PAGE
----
Module BSX-2037:
Spain Field Course

Module Facts

Run by School of Natural Sciences

20 Credits or 10 ECTS Credits

Semester 2

Organiser: Prof George Turner

Overall aims and purpose

The experience is aimed at inspiring and enthusing students, developing important skills necessary for self-managed and lifelong learning, including teamwork, presentation and written communication skills, and enhancing abilities to ask and address research questions on the environmental, ecological, or behavioural factors governing the distribution and abundance of biodiversity in European ecosystems.

Course content

The module is a 1-week fieldcourse to southern Spain, and includes excursions to a variety of habitats in the region (typically Donana National Park, and the area around Tarifa and Gibraltar). Students are given initial guidance on habitats, key species and observational methods and are expected to make detailed note of environments and organisms, building towards a comprehensive field notebook based on the principle of treating species identification as a scientific hypothesis, showing the stages of development of the improving ID. Additional opportunities include learning about conservation issues and behavioural patterns such as annual migration of birds between Africa and Europe.

Assessment Criteria

excellent

- A Can record observations thoroughly, systematically and clearly, without significant omissions, taking trouble to find out details of identification to fine taxonomic level or to uncover theories of the function and evolution of the behaviour observed. Clear evidence of original, unguided observations. Exhibits clear awareness of the ecological, biogeographical or environmental context of observations. Presents findings accurately and succinctly with clarity, imagination, originality and strongly-developed aesthetic sense. Able to identify many organisms, clearly demonstrating how IDs have been arrived at, and showing awareness of uncertainties and potential pitfalls.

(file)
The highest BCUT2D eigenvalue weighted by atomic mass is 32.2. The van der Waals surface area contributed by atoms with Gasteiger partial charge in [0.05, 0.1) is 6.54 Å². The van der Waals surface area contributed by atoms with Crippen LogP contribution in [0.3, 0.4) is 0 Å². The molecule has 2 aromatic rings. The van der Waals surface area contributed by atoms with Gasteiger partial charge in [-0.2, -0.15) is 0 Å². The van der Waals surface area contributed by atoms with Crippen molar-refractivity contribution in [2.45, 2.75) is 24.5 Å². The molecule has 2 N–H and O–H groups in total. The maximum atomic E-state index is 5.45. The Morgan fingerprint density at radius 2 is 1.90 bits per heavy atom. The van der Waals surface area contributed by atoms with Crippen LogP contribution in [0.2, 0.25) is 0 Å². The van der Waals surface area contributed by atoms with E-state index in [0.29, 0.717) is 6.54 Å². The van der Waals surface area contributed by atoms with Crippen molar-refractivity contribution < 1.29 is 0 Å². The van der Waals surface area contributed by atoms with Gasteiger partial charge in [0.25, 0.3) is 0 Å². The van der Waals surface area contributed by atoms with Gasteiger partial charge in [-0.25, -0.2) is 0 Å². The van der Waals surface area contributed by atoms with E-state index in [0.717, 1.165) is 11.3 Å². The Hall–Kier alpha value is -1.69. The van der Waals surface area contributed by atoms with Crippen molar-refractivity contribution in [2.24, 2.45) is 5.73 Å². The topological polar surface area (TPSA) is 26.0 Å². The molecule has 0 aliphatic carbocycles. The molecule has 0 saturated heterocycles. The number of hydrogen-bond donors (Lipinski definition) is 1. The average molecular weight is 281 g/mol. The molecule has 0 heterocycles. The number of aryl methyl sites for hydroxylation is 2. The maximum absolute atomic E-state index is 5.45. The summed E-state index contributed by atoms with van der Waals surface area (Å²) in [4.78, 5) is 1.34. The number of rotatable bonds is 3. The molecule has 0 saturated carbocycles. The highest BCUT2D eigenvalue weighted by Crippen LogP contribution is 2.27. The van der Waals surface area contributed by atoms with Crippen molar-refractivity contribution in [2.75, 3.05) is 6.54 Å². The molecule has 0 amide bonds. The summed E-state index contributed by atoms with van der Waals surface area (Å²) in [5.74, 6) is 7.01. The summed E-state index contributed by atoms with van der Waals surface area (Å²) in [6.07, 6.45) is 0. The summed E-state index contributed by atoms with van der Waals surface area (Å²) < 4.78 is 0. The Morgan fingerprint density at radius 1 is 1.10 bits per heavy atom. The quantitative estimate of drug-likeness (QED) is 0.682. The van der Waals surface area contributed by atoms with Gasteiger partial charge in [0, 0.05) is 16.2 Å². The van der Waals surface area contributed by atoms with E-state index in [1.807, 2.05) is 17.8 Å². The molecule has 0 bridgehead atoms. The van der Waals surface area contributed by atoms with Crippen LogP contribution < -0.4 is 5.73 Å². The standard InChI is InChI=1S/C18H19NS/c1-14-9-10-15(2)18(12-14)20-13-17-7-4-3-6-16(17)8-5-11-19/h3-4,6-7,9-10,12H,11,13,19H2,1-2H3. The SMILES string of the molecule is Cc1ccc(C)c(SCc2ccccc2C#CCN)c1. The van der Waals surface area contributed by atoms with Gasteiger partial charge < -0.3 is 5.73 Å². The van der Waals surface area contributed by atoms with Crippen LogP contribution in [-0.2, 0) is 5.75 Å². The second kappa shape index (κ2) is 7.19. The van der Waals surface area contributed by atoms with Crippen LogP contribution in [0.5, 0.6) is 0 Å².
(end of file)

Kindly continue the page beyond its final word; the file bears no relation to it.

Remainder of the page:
good

-B Can record observations clearly and systematically, with a grasp of the practical issues relating to collection and presentation of data/observations, and few major omissions. Exhibits strong knowledge of habitats and biota visited. Shows awareness their ecological, biogeographical and environmental context. Able to identify a majority of organisms to the appropriate level (usually species), and demonstrates use of a range of data in reaching ID conclusions. Presents findings accurately and with flair, clarity and originality

threshold

-D Threshold: Can record observations in a reasonably clear and systematic fashion and has some grasp of the practical issues relating to collection and presentation of data/observations. Considerable inconsistencies in note-taking remain. Exhibits some knowledge of habitats and biota visited and the relevant conservation/ management issues, although this may be very incomplete and contain significant errors. Presents findings largely accurately and clearly. Able to identify many organisms at least to the level of major group, and demonstrates some grasp of the ID process as a scientific hypothesis test

Learning outcomes

  1. Demonstrate identification skills and knowledge relating to fauna of visited regions.

  2. Demonstrate the ability to make detailed, thorough and original field observations and to record and present them systematically.